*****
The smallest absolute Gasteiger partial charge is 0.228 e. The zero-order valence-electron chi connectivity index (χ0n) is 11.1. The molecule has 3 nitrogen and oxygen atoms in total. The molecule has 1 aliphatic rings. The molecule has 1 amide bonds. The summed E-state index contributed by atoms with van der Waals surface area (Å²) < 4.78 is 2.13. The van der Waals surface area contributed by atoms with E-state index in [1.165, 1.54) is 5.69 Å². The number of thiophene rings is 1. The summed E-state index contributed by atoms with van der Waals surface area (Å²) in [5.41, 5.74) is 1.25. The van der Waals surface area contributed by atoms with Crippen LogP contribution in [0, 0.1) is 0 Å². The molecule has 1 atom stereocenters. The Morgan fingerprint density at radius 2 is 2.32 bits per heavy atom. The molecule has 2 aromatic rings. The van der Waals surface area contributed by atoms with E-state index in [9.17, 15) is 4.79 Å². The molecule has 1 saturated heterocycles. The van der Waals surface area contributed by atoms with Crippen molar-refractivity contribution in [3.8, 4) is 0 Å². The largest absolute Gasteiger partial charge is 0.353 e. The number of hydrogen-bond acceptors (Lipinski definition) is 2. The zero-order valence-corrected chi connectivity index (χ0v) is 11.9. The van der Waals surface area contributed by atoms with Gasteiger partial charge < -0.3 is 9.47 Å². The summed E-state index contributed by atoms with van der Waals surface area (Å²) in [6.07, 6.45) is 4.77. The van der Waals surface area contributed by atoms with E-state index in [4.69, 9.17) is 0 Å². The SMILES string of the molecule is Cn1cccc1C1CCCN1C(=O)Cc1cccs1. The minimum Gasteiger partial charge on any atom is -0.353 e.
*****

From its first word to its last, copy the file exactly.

The smallest absolute Gasteiger partial charge is 0.228 e. The zero-order valence-electron chi connectivity index (χ0n) is 11.1. The molecule has 3 nitrogen and oxygen atoms in total. The molecule has 1 aliphatic rings. The molecule has 1 amide bonds. The summed E-state index contributed by atoms with van der Waals surface area (Å²) < 4.78 is 2.13. The van der Waals surface area contributed by atoms with E-state index in [1.165, 1.54) is 5.69 Å². The number of thiophene rings is 1. The summed E-state index contributed by atoms with van der Waals surface area (Å²) in [5.41, 5.74) is 1.25. The van der Waals surface area contributed by atoms with Crippen LogP contribution in [0, 0.1) is 0 Å². The molecule has 1 atom stereocenters. The Morgan fingerprint density at radius 2 is 2.32 bits per heavy atom. The molecule has 2 aromatic rings. The van der Waals surface area contributed by atoms with E-state index in [9.17, 15) is 4.79 Å². The molecule has 1 saturated heterocycles. The van der Waals surface area contributed by atoms with Crippen molar-refractivity contribution in [3.8, 4) is 0 Å². The largest absolute Gasteiger partial charge is 0.353 e. The number of hydrogen-bond acceptors (Lipinski definition) is 2. The zero-order valence-corrected chi connectivity index (χ0v) is 11.9. The van der Waals surface area contributed by atoms with Gasteiger partial charge < -0.3 is 9.47 Å². The summed E-state index contributed by atoms with van der Waals surface area (Å²) in [6.07, 6.45) is 4.77. The van der Waals surface area contributed by atoms with E-state index in [4.69, 9.17) is 0 Å². The SMILES string of the molecule is Cn1cccc1C1CCCN1C(=O)Cc1cccs1. The minimum Gasteiger partial charge on any atom is -0.353 e.